3. Note the Tempo and Style

In the case of this piece, no tempo or style is listed. The background information pertaining to the "alman" that is provided above should give you a clear idea of the appropriate tempo and style.

4. Note the Key Signature - A Minor

5. Note the Time Signature - 4/4

6. Scan for Other Important Characteristics

Make a note of important features such as form, phrase structure, accidentals, key changes, time signature changes, etc.

A Few Notes on the Score

A. Danny's Version Vs. the Original Version

Danny teaches a simplified version of Robert Johnson's "Alman" in this lesson. He has reduced the score to a simple melody and bass line. A few additional harmony notes have been left out. A copy of the original score is provided in the "Supplemental Content" section along with Danny's version in case you wish to add in these optional harmony notes.

B. Instrumentation

This piece was originally written for the lute. Countless pieces written for lute during the Renaissance and Baroque periods have since been arranged for the modern day classical guitar.

Practice Tips

1. Danny teaches the melody and bass line separately. It's always a good idea to isolate and practice these individual parts before combing them together.

2. Learn the melody / bass line a phrase at a time.

3. In relation to the melody line, alternate fingers I and M when rhythms such as two sequential eighth notes or a dotted eighth / sixteenth figure occur.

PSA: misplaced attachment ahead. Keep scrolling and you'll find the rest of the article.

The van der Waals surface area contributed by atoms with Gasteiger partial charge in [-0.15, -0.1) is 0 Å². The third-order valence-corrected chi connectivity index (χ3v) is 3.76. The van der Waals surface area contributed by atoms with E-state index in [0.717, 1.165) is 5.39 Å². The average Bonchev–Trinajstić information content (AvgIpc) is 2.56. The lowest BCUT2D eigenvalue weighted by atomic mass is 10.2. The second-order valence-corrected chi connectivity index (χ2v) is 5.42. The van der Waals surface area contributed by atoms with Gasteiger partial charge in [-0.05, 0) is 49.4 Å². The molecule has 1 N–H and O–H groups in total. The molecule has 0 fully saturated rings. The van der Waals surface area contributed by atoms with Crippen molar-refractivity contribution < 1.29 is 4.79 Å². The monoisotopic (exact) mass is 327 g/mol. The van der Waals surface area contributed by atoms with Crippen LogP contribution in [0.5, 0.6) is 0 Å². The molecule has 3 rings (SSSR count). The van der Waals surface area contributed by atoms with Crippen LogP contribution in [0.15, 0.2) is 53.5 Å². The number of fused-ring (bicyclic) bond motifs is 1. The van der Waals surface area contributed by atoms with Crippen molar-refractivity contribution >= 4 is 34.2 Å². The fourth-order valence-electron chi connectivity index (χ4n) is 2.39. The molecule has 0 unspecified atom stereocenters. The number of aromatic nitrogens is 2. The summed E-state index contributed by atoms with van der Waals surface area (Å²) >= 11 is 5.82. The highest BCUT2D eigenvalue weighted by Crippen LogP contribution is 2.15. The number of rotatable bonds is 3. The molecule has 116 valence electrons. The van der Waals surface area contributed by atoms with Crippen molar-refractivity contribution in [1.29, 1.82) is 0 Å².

Chapter 3: (02:47) Bass Section Danny demonstrates the bass line to the first 9 bars at the beginning of this scene. As an exercise, learn what he is playing by ear. Transcribe it and play it. At first, notate the rhythm. Then, write down the notes. At 01:25, Danny provides some help with the rhythm.

Remember to isolate each phrase as you practice! You may find it helpful to print out the score and mark where each of the phrase breaks occur.
Chapter 4: (02:04) Combining Bass & Melody Balance

As you listen to Danny's performance of the piece, pay attention to the balance between the melody line and the accompaniment. Since the melody is the most important component of the piece, it is played louder than the accompaniment. You may find it helpful to think of the balance between the accompaniment and melody as the foreground and background of a painting. The accompaniment can be compared to the background, where as the melody is the foreground.